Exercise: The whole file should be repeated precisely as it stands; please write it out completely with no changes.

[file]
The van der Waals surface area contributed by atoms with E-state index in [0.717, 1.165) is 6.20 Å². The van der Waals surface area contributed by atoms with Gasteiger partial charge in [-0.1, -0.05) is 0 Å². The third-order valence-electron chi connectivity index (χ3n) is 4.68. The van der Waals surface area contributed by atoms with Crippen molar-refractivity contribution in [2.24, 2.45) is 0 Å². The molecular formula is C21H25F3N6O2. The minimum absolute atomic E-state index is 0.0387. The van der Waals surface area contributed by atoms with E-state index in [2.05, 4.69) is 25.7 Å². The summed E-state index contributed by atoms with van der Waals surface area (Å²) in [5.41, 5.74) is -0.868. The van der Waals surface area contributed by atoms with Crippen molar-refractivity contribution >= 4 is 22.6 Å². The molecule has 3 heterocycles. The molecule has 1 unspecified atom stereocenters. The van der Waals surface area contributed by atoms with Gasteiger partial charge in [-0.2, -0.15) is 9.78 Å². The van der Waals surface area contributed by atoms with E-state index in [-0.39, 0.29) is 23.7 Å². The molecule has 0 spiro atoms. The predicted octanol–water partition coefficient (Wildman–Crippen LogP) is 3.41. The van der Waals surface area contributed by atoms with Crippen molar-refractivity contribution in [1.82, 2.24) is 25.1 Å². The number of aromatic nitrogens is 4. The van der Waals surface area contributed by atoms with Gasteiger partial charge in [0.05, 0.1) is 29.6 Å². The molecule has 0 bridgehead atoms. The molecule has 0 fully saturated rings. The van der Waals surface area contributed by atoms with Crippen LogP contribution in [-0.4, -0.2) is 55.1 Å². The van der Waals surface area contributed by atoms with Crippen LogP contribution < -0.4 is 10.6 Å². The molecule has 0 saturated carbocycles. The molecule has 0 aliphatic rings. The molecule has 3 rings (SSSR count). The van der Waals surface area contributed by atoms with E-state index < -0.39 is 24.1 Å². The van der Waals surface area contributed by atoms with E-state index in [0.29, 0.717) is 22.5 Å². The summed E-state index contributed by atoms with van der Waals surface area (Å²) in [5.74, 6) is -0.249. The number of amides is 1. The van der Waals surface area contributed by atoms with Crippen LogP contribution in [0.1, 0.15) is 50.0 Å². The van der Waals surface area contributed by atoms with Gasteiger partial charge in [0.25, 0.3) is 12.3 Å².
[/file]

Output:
The van der Waals surface area contributed by atoms with E-state index in [0.717, 1.165) is 6.20 Å². The van der Waals surface area contributed by atoms with Gasteiger partial charge in [-0.1, -0.05) is 0 Å². The third-order valence-electron chi connectivity index (χ3n) is 4.68. The van der Waals surface area contributed by atoms with Crippen molar-refractivity contribution in [2.24, 2.45) is 0 Å². The molecular formula is C21H25F3N6O2. The minimum absolute atomic E-state index is 0.0387. The van der Waals surface area contributed by atoms with E-state index in [2.05, 4.69) is 25.7 Å². The summed E-state index contributed by atoms with van der Waals surface area (Å²) in [5.41, 5.74) is -0.868. The van der Waals surface area contributed by atoms with Crippen molar-refractivity contribution >= 4 is 22.6 Å². The molecule has 3 heterocycles. The molecule has 1 unspecified atom stereocenters. The van der Waals surface area contributed by atoms with Gasteiger partial charge in [-0.2, -0.15) is 9.78 Å². The van der Waals surface area contributed by atoms with E-state index in [-0.39, 0.29) is 23.7 Å². The molecule has 0 spiro atoms. The predicted octanol–water partition coefficient (Wildman–Crippen LogP) is 3.41. The van der Waals surface area contributed by atoms with Crippen molar-refractivity contribution in [1.82, 2.24) is 25.1 Å². The number of aromatic nitrogens is 4. The van der Waals surface area contributed by atoms with Gasteiger partial charge in [0.05, 0.1) is 29.6 Å². The molecule has 0 bridgehead atoms. The molecule has 0 fully saturated rings. The van der Waals surface area contributed by atoms with Crippen LogP contribution in [-0.4, -0.2) is 55.1 Å². The van der Waals surface area contributed by atoms with Crippen LogP contribution < -0.4 is 10.6 Å². The molecule has 0 saturated carbocycles. The molecule has 0 aliphatic rings. The molecule has 3 rings (SSSR count). The van der Waals surface area contributed by atoms with E-state index < -0.39 is 24.1 Å². The van der Waals surface area contributed by atoms with E-state index in [0.29, 0.717) is 22.5 Å². The summed E-state index contributed by atoms with van der Waals surface area (Å²) in [5.74, 6) is -0.249. The number of amides is 1. The van der Waals surface area contributed by atoms with Crippen LogP contribution in [0.1, 0.15) is 50.0 Å². The van der Waals surface area contributed by atoms with Gasteiger partial charge in [0.25, 0.3) is 12.3 Å².